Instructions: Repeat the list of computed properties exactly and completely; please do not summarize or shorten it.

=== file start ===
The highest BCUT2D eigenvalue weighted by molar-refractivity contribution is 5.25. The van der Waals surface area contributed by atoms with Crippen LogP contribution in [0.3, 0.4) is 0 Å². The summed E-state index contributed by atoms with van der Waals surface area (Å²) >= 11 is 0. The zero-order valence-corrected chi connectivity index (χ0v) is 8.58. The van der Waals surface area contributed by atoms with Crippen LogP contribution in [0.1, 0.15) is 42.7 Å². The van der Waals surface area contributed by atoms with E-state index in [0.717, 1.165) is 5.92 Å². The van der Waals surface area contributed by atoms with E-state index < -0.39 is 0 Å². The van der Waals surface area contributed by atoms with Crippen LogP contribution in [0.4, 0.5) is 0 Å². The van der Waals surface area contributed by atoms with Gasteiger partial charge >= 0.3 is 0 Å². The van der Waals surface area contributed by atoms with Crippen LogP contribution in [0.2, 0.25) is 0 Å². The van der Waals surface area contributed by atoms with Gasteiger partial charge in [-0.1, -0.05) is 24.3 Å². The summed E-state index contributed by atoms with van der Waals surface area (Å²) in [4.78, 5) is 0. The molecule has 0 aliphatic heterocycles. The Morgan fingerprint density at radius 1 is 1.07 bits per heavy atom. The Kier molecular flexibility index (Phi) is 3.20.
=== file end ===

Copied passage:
The highest BCUT2D eigenvalue weighted by molar-refractivity contribution is 5.25. The van der Waals surface area contributed by atoms with Crippen LogP contribution in [0.3, 0.4) is 0 Å². The summed E-state index contributed by atoms with van der Waals surface area (Å²) >= 11 is 0. The zero-order valence-corrected chi connectivity index (χ0v) is 8.58. The van der Waals surface area contributed by atoms with Crippen LogP contribution in [0.1, 0.15) is 42.7 Å². The van der Waals surface area contributed by atoms with E-state index in [0.717, 1.165) is 5.92 Å². The van der Waals surface area contributed by atoms with E-state index < -0.39 is 0 Å². The van der Waals surface area contributed by atoms with Crippen LogP contribution in [0.4, 0.5) is 0 Å². The van der Waals surface area contributed by atoms with Gasteiger partial charge >= 0.3 is 0 Å². The van der Waals surface area contributed by atoms with Crippen LogP contribution in [0.2, 0.25) is 0 Å². The van der Waals surface area contributed by atoms with Gasteiger partial charge in [-0.1, -0.05) is 24.3 Å². The summed E-state index contributed by atoms with van der Waals surface area (Å²) in [4.78, 5) is 0. The molecule has 0 aliphatic heterocycles. The Morgan fingerprint density at radius 1 is 1.07 bits per heavy atom. The Kier molecular flexibility index (Phi) is 3.20.